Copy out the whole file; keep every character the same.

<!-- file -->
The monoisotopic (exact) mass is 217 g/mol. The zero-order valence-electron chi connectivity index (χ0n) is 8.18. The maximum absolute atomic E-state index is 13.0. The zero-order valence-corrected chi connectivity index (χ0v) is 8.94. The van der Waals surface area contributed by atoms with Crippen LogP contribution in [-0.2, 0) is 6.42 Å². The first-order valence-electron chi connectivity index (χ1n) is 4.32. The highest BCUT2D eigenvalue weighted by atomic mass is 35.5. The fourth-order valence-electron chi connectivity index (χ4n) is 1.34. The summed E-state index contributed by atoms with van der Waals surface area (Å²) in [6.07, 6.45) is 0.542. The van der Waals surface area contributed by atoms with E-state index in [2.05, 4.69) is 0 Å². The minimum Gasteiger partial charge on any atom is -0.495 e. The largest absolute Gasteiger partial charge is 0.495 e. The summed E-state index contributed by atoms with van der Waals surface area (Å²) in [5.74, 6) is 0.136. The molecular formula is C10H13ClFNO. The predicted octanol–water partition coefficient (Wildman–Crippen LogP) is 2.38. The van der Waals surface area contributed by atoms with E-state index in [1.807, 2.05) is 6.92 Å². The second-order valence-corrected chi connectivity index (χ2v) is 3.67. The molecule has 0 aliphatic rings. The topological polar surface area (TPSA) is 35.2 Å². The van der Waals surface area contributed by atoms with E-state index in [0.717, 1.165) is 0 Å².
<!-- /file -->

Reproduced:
The monoisotopic (exact) mass is 217 g/mol. The zero-order valence-electron chi connectivity index (χ0n) is 8.18. The maximum absolute atomic E-state index is 13.0. The zero-order valence-corrected chi connectivity index (χ0v) is 8.94. The van der Waals surface area contributed by atoms with Crippen LogP contribution in [-0.2, 0) is 6.42 Å². The first-order valence-electron chi connectivity index (χ1n) is 4.32. The highest BCUT2D eigenvalue weighted by atomic mass is 35.5. The fourth-order valence-electron chi connectivity index (χ4n) is 1.34. The summed E-state index contributed by atoms with van der Waals surface area (Å²) in [6.07, 6.45) is 0.542. The van der Waals surface area contributed by atoms with E-state index in [2.05, 4.69) is 0 Å². The minimum Gasteiger partial charge on any atom is -0.495 e. The largest absolute Gasteiger partial charge is 0.495 e. The summed E-state index contributed by atoms with van der Waals surface area (Å²) in [5.74, 6) is 0.136. The molecular formula is C10H13ClFNO. The predicted octanol–water partition coefficient (Wildman–Crippen LogP) is 2.38. The van der Waals surface area contributed by atoms with E-state index in [1.807, 2.05) is 6.92 Å². The second-order valence-corrected chi connectivity index (χ2v) is 3.67. The molecule has 0 aliphatic rings. The topological polar surface area (TPSA) is 35.2 Å². The van der Waals surface area contributed by atoms with E-state index in [0.717, 1.165) is 0 Å².